Conor McGregor’s Black Forge Inn is many things — but what is it really?


In Irish rain, 163 Drimnagh Rd. gleams more than anything on the block.

Framed in gold light, this jet-black building stands out on a street where cab drivers say there is a division between a “good” or “not so great” section of Crumlin. The Black Forge Inn is located 15 minutes from downtown Dublin. It looks strange next to Paddy Power, and a neon-lit takeout restaurant, as if it were a bar in a strip center.


Conor McGregor’s restaurant is open at a moment that has been both literal and metaphorical for the former champ. Eight months after suffering a broken leg that offered another unflattering look at his vulnerabilities in the octagon, he is still not quite battle ready, and yet, he remains the most talked-about fighter in the game. These days, he is as much a spokesmodel as he is a fighter, tending to ventures in the restaurant, Proper 12, and various fitness and wellness projects. Unable to ply his fighting gifts, he relies on his ample verbal ones.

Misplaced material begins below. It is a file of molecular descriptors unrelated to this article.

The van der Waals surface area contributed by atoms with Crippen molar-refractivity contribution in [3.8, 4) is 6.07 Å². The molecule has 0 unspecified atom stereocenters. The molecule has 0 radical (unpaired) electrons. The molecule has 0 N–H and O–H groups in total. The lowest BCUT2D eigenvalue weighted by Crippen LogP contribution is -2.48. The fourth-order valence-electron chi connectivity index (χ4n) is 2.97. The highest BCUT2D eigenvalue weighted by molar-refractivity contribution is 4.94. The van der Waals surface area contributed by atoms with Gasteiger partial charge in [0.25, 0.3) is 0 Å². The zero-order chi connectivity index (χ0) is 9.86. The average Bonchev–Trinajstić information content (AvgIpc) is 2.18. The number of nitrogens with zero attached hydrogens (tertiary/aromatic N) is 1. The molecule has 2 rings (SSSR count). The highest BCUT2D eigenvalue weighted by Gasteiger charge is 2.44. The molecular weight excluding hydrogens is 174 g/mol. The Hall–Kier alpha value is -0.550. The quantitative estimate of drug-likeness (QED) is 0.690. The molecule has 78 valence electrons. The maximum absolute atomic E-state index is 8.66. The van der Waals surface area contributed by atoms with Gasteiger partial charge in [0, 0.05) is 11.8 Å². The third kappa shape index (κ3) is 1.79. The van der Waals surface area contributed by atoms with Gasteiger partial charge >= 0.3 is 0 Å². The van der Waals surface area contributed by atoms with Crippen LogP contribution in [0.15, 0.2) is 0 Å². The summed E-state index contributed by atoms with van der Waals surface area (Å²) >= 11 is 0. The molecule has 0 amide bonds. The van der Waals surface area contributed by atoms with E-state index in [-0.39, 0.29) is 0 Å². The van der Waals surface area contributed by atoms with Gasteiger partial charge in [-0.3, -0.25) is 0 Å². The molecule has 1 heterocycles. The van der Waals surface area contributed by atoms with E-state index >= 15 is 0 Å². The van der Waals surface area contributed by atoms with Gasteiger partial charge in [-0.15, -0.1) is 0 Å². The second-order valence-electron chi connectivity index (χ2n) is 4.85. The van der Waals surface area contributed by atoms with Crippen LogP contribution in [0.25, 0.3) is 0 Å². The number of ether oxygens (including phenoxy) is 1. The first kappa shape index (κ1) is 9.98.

This jewel in his empire almost went extinct a few months back. Two men riding scooters set off firebombs on The Black Forge Inn during a drive by, according to reports. Gardai in Ireland said that they are particularly interested in anyone who has camera footage to assist with their investigations. It’s been two months and no arrests have been announced.

McGregor, like all his conquests has made a lot of talk about The Black Forge Inn’s stout and whiskey. So being, a) an amateur connoisseur of all, and b) in the neighborhood, I stop by to see if the glossy branding matches the reality. From the one-shot drone promo and Instagram highlights, I expect to walk into a music video.